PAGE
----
Posted by Sydney on .
For beginner parachutists, the terminal velocity must be less than 5.00 m/s, and the parachutes used have a kvalue that is normally distributed with a mean of 2.05/s and a standard deviation of 0.04/s. If the acceleration due to gravity is 9.81 m/s^2, determine the probability, to the nearest thousandth, that the terminal velocity is less than 5.00 m/s.
Please help me, the help in the last question was greatly appreciated. Thankyou!

Physics 
Sydney,
Somebody please help me, I am really having problems. Thankyou!

Physics 
MathMate,
Could you please post the relevant equations and your attempt at the solution?
What is a kvalue for a parachute?
Thanks 
Physics 
Sydney,
Okay, relevant equations:
v(subscript)t=g/k
or
k=g/v(subscript)t
My attempt at the soloution, honestly, I have no clue, me and a friend have attempted this question and we still cannot figure it out. Please help me, I am totally lost. 
Physics 
Damon,
so v mean = 9.81/2.05 = 4.785 m/s
k one sigma lower = 2.05 0.04 = 2.01/s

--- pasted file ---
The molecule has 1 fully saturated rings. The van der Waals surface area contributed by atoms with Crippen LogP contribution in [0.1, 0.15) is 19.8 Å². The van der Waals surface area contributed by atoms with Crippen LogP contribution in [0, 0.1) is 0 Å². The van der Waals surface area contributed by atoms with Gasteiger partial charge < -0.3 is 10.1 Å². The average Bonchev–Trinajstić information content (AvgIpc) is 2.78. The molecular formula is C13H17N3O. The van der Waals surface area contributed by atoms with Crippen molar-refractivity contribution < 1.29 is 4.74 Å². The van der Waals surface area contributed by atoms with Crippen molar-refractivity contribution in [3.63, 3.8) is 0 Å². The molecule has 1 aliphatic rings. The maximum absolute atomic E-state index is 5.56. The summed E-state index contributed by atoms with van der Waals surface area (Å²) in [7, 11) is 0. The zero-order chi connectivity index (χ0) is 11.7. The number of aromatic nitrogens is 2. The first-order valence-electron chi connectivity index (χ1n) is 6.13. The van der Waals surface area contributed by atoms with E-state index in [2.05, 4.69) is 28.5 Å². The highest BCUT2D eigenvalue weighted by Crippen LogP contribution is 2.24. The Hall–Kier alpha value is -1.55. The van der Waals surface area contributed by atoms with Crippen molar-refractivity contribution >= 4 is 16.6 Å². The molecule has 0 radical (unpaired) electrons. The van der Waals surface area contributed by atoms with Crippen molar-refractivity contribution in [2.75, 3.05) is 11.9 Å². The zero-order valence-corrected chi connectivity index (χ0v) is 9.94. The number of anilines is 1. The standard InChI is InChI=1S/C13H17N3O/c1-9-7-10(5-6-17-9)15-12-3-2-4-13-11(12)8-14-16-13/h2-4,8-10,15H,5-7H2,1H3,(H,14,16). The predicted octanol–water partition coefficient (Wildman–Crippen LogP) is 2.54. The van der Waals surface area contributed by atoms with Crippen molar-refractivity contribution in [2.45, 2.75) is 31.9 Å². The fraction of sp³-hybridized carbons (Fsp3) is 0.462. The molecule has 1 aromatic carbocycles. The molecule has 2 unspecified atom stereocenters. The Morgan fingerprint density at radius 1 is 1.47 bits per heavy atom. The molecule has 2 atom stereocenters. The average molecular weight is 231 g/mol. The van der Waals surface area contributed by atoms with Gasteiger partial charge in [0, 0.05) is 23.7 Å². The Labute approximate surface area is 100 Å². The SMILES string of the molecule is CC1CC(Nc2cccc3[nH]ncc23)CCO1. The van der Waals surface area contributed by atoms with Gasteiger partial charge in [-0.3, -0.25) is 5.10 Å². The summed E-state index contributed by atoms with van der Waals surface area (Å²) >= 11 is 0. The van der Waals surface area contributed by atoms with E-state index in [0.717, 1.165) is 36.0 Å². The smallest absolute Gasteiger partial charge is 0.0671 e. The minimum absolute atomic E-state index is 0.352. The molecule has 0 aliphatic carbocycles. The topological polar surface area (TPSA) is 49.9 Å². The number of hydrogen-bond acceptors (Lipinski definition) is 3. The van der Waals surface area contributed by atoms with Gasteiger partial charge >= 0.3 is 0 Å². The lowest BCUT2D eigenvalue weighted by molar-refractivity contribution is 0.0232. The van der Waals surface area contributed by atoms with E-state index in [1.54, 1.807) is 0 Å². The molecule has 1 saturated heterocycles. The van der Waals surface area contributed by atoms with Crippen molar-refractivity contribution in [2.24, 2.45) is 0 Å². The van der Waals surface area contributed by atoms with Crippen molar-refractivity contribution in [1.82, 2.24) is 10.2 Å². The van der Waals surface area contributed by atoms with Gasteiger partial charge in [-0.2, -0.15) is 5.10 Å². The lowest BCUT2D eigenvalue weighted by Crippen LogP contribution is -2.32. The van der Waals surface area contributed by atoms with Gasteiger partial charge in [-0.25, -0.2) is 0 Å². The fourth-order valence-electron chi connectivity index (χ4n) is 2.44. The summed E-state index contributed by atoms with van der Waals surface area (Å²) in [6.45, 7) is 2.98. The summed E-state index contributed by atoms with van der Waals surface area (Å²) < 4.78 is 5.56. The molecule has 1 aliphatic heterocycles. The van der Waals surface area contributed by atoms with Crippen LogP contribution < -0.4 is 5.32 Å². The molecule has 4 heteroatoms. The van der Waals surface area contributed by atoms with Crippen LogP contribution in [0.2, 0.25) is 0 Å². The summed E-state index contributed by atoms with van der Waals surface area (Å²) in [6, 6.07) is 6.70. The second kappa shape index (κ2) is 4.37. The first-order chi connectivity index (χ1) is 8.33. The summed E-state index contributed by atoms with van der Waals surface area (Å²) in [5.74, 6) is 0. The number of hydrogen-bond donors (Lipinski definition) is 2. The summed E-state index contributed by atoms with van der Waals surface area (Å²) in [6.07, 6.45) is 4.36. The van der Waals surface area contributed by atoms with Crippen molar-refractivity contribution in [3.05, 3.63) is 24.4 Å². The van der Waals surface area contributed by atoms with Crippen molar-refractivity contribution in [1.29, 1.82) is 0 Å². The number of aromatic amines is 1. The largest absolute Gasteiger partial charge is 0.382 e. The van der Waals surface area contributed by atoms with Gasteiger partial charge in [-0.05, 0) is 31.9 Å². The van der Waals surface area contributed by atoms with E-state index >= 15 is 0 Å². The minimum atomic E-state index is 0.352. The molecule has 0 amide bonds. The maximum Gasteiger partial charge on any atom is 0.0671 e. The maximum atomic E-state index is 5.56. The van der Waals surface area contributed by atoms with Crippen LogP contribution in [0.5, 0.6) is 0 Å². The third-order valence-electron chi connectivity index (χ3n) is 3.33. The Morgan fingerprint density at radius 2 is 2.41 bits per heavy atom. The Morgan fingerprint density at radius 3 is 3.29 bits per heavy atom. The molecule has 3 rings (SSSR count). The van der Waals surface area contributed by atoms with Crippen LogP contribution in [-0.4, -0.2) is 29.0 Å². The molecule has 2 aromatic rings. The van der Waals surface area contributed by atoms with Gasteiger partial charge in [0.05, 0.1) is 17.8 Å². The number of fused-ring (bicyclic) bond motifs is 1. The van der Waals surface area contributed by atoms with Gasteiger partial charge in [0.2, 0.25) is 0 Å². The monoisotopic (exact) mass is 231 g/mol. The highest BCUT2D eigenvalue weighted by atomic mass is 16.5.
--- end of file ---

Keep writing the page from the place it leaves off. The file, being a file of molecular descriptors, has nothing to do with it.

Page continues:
velocity 1 sigma above mean = 9.81/2.01 = 4.881 /s
so
sigma of velocity = 4.881  4.785 = .095
now 5.00 is how many sigmas above mean?
5.00  4.785 = .215
and z = .215/.095 = 2.26 sigmas above mean (pretty improbable)
I only have a crude normal distribution table hgere but here are two values:
z = 2.2 then F(z) = .986
z = 2.3 then F(z) = .989
so we are talking around .988 
Physics 
MathMate,
You and your mate would be better off reading something about terminal velocity. You cannot post questions to Jiskha in the exam hall! :)
Here are some background reading:
this one from NASA
http://exploration.grc.nasa.gov/education/rocket/termvr.html
here's some lighter reading:
http://www.northallertoncoll.org.uk/physics/module%202/terminal%20velocity/terminal%20velocity.htm
and here's one on statistics:
http://en.wikipedia.org/wiki/Standard_deviation
It's the last one that concerns you most.
k=g/vt
so
vt=g/k
g=9.81 m/s/s
k=2.05 (mean value)
so the mean landing velocity is
vt=9.81/2.05=4.785
The minimum value (kmin) of k to have a landing velocity of 5.00 m/s is
5=9.81/km
or
kmin=9.81/5=1.962
Difference from mean
= 2.051.962
=0.088
Standard deviation (meausure of variability of the kvalue)
= 0.04
Therefore, a parachute has to have a value of k at 0.088/0.04=2.2 standard deviations below the mean value to have a landing velocity higher than 5 m/s.
If you look up a table of normal distribution for a tail end of 2.2 standard deviations (sigma), you will find that the probability is 0.0139, i.e. there is a 1.39% chance that the skydivers will land at more than 5 m/s.
The table is available here:
http://www.math.unb.ca/~knight/utility/NormTble.htm
This is a quickie that does not really help you with your exams. Do your reading and prepare yourself accordings.
Good luck. 
Physics 
Sydney,
Thankyou, very much!!!